government, those who seekdemocratic reform will frequently find the awesome power
of thestate arrayed against them. In these situations, effective leadershipcan
instill confidence and courage among the public to act collec

107
Robert L. Helvey

tively in restoring a balance of political power that promotes individual


freedom and justice.

There are certain common traits or characteristics of leadershipobserved in


effective leaders�national or local�of both armed and
unarmed conflicts. And although there is a perception that trulygreat leaders of
conflicts have been born to lead, for all practicalpurposes the basic traits of
leadership can be imparted by education,
training and experience. Strategic nonviolent struggle mayrequire that thousands,
if not tens of thousands, of people assumeleadership positions throughout the
movement if the people�s willis to be successfully imposed upon authoritarian
regimes. In a nonviolent
struggle the traits discussed below are suggested for consideration
for strengthening the movement.

Leadership Traits

1. Set the Example


Over time, any organization will reflect the qualities and attributesof its
leader. No leader who uses his office for personal gain shouldbe surprised when
all of his subordinates are found doing the samething. Systemic corruption cannot
be avoided when the leaders arecorrupt. Where leaders demonstrate honesty, hard
work, courageand respect for others, those same characteristics will be evident
inthe followers. All the traits and characteristics desired of an organization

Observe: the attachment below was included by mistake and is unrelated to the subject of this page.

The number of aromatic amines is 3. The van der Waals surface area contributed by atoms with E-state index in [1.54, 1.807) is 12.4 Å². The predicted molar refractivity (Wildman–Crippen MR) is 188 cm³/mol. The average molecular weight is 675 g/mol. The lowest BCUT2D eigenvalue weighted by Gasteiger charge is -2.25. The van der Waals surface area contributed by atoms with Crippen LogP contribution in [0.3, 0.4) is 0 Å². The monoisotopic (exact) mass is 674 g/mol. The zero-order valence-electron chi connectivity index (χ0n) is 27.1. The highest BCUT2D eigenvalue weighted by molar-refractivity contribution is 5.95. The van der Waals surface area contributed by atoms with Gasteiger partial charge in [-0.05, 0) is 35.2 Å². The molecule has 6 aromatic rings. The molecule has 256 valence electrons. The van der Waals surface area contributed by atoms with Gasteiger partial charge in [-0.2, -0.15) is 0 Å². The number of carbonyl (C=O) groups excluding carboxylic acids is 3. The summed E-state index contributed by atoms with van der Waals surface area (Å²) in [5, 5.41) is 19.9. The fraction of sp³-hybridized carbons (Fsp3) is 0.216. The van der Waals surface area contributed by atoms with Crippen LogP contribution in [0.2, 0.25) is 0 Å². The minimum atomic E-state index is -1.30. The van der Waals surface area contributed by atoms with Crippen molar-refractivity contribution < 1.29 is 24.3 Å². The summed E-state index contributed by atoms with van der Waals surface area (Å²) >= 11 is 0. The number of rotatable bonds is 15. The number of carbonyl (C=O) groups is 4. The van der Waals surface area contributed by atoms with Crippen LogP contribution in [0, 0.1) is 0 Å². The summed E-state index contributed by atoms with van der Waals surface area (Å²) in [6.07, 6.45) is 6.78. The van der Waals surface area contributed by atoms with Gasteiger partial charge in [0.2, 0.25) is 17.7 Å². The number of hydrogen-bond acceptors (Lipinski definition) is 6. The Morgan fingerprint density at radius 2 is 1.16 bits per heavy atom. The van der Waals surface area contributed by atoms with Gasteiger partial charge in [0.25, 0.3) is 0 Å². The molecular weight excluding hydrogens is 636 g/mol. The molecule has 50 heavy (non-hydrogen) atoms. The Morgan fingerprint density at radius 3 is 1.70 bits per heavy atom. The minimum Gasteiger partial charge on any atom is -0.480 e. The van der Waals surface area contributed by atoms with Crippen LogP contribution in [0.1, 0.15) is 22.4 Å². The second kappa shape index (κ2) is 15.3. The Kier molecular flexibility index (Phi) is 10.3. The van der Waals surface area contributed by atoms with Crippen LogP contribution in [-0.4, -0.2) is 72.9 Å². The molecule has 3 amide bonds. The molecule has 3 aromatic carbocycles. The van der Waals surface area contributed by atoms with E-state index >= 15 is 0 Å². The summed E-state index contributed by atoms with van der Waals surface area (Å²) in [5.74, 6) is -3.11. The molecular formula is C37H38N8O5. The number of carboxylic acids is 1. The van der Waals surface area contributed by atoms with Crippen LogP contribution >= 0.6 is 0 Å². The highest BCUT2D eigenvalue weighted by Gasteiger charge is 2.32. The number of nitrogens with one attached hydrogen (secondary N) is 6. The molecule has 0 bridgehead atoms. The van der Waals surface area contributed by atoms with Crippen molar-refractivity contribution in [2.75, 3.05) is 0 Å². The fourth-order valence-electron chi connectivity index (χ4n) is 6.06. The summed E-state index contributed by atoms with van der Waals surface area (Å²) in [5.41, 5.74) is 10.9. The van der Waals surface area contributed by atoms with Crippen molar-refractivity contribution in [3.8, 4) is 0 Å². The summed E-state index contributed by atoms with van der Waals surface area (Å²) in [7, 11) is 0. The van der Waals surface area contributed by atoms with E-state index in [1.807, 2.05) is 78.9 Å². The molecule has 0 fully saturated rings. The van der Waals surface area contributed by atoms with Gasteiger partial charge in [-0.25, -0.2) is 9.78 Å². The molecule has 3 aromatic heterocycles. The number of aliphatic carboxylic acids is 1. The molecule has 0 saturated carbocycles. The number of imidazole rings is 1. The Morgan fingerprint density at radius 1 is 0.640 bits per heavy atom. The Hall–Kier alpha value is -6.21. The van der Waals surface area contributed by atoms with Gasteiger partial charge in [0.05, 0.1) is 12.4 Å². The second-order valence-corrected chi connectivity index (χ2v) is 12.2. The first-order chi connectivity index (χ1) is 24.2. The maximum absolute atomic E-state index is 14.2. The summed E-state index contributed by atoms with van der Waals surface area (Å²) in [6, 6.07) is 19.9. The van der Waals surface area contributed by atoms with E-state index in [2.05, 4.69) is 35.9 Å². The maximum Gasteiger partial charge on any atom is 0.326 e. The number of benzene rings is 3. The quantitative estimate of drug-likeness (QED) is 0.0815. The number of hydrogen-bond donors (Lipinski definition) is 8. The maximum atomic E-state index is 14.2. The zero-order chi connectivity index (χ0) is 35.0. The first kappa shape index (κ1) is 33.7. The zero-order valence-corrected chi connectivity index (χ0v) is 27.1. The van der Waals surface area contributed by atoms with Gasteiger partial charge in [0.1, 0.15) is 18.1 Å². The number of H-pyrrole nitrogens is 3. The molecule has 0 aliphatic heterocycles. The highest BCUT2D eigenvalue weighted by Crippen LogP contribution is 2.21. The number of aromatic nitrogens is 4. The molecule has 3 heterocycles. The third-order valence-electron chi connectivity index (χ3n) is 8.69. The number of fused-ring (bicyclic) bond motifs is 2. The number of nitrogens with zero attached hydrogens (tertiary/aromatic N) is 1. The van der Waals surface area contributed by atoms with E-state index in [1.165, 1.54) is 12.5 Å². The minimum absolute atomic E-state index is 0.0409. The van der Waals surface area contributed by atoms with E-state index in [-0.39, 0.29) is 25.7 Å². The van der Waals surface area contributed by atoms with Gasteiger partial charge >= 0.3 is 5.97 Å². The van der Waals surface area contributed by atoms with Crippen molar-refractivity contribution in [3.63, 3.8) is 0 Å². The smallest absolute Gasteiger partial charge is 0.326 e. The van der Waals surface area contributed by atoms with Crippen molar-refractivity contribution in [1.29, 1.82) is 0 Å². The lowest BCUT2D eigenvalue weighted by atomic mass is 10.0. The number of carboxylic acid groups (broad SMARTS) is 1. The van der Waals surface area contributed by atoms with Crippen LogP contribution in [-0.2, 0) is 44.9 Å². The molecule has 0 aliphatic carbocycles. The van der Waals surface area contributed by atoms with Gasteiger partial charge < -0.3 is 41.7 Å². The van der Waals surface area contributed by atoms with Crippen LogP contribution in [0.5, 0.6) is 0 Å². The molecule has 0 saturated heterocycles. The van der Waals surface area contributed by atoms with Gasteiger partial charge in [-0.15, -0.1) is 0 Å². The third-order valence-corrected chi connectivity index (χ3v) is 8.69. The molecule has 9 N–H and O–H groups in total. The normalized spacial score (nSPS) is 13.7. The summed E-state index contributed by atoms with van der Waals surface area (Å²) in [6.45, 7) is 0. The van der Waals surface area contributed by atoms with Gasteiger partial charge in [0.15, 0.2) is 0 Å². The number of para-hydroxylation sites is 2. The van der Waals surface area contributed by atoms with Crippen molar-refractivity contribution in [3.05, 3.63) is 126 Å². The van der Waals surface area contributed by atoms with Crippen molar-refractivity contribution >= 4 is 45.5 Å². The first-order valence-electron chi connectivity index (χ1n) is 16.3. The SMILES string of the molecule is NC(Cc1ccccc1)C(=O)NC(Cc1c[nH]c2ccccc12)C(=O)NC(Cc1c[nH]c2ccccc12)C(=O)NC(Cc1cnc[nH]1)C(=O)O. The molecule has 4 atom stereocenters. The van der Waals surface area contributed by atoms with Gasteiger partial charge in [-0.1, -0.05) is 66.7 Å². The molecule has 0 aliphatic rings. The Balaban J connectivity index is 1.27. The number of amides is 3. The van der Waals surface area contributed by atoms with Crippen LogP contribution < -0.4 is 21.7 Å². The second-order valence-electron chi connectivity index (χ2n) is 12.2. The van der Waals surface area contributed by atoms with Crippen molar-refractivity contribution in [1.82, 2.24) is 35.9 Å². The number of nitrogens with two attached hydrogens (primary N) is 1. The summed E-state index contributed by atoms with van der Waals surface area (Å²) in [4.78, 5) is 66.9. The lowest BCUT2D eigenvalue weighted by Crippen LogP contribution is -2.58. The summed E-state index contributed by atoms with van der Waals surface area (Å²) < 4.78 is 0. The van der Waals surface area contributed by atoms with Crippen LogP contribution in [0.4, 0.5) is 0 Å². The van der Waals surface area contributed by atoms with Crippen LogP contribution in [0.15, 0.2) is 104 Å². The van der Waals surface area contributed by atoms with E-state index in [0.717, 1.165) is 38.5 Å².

need to be reflected in the attitudes and behaviors of its leaders.

2. Know the People You Expect to Lead


An effective leader must demonstrate care and concern for those he
is expected to lead. At the national level, this means understandingthe
statistical data on the population such as demographics, incomeby groups (farmers,
workers, teachers, civil servants, etc), education
levels, religion, ethnic diversity, imports and exports, sourcesof GDP,
availability of health care and other social services. Important
also is to have an appreciation of �what people do all day.� Forexample, in
Zimbabwe in 2002, the people endured the demands ofstanding in queues several
hours a day waiting to purchase rationed
On Strategic Nonviolent Conflict

food, faced the fact that at least 25 percent of their population wasinfected with
HIV/AIDS, and accepted that inflation was over 100percent and unemployment was 70
percent. The reality of people�slives there included that there was no disposable
income, that peoplewere malnourished, and that searching for work and food and
caring
for sick and dying family members left little time for politicalactivities. If
this set of circumstances were not bad enough, the regime
adopted policies to intentionally starve members of the political
opposition and their families and routinely sent thugs to beatand rape them.
Appeals for the populace�s support should reflectthe reality of their daily lives.

For community level leaders, everyone should have a nameand a face. Leaders should
make an effort to know personally theirsupporters, as well as fence sitters, and
make every effort to demonstrate
concern for them. Not only should the local leaders frequentlyremind their fellow